The impact of gestational stress and prenatal growth on emotional problems in offspring: a review

Authors


Frances Rice, Department of Psychological Medicine, School of Medicine, Cardiff University, Heath Park, Cardiff, CF14 4XN, UK.
E-mail: ricef@cardiff.ac.uk

Abstract

Objective:  Events occurring very early in life, even prenatally, may have long-term effects on future health and behaviour. The influence of poor foetal growth and gestational stress in the mother on the risk of emotional problems in offspring was reviewed.

Method:  A selective review of the literature was undertaken.

Results:  Studies of preterm infants and infants born small for gestational age have shown increased levels of emotional problems across the lifespan. In general, studies examining maternal depression/anxiety during pregnancy and other indices of gestational stress have shown significant associations with emotional problems in children. The results of several studies also point to the importance of psychosocial and genetic factors in moderating associations.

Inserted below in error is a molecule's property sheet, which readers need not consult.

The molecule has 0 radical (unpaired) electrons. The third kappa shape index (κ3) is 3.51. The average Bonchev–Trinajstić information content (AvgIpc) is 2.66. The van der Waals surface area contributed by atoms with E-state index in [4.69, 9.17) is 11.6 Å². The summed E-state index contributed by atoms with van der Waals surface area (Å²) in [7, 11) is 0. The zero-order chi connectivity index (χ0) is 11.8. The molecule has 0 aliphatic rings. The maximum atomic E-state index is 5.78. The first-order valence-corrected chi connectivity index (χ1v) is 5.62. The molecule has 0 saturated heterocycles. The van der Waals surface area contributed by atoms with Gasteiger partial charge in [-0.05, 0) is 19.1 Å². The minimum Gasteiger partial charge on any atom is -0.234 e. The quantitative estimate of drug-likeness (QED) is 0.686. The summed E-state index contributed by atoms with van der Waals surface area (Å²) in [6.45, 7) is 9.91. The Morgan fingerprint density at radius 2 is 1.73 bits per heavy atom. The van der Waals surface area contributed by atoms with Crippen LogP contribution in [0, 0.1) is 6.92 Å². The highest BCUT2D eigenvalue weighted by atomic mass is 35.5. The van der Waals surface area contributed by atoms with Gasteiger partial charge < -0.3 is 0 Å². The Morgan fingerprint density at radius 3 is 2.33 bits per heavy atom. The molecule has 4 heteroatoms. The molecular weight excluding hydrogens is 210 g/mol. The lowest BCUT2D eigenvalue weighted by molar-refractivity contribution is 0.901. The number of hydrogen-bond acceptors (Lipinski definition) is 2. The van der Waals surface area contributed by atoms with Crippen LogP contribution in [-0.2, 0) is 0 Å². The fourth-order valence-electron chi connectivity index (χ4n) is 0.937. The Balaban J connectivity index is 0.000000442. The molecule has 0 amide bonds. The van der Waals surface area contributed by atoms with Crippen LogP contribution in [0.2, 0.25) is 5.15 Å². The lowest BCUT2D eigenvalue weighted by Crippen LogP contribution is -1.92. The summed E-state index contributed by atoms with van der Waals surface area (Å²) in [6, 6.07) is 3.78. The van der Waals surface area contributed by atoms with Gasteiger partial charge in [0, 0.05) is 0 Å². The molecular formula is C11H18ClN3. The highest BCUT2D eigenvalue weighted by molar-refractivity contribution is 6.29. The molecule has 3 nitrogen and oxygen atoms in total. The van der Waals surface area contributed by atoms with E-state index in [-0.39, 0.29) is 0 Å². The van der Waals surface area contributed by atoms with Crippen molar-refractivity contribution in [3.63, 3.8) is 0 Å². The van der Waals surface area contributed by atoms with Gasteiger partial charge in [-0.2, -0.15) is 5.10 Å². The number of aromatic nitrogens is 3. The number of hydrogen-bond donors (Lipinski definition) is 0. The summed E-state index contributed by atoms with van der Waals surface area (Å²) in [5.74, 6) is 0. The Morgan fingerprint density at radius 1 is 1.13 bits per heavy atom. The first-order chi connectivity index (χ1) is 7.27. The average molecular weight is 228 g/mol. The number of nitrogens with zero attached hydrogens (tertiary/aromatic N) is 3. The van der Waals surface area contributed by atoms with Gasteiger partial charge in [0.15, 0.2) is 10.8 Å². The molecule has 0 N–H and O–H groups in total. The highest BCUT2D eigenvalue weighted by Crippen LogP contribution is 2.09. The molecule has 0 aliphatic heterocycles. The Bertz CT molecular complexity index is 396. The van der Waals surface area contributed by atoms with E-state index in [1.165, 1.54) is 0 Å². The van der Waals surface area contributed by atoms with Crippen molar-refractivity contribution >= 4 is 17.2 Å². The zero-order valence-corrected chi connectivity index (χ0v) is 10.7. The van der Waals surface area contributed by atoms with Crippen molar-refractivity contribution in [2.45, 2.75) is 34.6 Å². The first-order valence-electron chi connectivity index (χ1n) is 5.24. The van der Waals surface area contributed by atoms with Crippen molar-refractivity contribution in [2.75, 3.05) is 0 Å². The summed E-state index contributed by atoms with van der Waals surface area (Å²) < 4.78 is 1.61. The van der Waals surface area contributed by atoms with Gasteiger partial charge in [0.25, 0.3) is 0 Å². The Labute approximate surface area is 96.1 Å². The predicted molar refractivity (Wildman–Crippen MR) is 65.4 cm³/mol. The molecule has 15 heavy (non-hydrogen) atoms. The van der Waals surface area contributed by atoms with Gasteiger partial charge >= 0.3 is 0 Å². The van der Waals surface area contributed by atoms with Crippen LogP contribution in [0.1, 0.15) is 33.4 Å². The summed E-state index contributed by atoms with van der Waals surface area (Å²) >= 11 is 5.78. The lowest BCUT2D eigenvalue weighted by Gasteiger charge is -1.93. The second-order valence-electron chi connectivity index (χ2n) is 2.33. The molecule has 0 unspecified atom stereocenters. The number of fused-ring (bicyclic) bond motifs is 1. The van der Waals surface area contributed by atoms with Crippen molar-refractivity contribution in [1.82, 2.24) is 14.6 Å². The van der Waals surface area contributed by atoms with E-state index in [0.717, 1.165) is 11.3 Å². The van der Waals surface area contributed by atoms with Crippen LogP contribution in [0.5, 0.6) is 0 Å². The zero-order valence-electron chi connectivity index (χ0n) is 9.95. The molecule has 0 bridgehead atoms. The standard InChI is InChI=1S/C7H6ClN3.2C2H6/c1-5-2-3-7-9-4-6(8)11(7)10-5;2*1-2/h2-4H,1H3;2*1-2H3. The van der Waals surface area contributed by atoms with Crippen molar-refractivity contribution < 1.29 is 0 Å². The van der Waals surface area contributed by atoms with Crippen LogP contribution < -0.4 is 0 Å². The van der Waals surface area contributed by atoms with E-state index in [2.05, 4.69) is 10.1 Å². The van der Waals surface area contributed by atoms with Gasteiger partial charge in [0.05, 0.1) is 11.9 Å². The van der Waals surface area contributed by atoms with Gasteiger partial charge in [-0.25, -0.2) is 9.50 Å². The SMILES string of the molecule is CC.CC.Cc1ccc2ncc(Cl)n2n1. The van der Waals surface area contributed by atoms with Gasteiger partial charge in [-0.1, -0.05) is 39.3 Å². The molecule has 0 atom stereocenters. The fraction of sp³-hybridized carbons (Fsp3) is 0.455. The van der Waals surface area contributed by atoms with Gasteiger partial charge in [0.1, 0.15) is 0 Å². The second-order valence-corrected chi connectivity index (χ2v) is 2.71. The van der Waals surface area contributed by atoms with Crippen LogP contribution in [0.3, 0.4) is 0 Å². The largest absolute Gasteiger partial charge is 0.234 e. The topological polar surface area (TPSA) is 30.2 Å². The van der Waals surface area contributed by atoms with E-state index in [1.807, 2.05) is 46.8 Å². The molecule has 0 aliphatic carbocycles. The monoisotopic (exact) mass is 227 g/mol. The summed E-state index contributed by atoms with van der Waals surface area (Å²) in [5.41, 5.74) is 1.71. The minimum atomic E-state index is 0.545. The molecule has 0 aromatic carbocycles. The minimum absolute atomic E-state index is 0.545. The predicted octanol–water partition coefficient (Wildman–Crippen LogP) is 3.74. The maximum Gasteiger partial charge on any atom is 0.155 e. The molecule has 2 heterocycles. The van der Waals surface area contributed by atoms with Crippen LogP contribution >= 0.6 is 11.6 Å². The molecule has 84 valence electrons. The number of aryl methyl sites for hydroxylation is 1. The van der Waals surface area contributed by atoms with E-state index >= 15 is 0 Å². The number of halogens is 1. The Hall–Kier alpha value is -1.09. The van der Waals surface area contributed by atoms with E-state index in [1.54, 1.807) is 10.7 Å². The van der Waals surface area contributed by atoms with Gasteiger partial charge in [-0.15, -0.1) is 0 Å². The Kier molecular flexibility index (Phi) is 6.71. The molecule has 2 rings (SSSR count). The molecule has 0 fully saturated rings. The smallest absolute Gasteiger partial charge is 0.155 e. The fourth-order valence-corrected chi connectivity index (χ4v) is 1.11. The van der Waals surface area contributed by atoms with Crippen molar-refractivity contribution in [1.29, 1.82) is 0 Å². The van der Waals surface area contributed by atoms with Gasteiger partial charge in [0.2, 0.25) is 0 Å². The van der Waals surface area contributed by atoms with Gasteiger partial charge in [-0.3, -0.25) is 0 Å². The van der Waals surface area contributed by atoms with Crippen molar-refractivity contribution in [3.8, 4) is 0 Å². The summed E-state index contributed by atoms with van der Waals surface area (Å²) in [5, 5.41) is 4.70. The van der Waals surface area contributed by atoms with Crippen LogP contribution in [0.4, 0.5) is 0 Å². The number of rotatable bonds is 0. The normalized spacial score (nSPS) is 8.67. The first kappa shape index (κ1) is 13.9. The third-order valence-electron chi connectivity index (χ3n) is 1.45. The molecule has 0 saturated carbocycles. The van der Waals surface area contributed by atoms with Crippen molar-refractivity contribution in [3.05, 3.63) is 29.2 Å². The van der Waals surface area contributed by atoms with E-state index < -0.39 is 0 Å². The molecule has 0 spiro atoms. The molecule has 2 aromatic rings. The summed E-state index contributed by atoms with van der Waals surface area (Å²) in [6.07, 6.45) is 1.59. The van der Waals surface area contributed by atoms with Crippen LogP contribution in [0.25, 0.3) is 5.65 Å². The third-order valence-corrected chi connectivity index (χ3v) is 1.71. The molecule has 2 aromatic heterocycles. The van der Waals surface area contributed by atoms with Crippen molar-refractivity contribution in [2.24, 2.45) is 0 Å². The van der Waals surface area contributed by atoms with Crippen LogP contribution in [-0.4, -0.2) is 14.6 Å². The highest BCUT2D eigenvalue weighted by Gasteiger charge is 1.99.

Conclusion:  Future research that focuses on identifying the mechanisms underlying these associations is needed. The moderating role of psychosocial and genetic risk factors is an important area in which future research should be directed. These findings have clinical implications for the provision of antenatal care.

Ancillary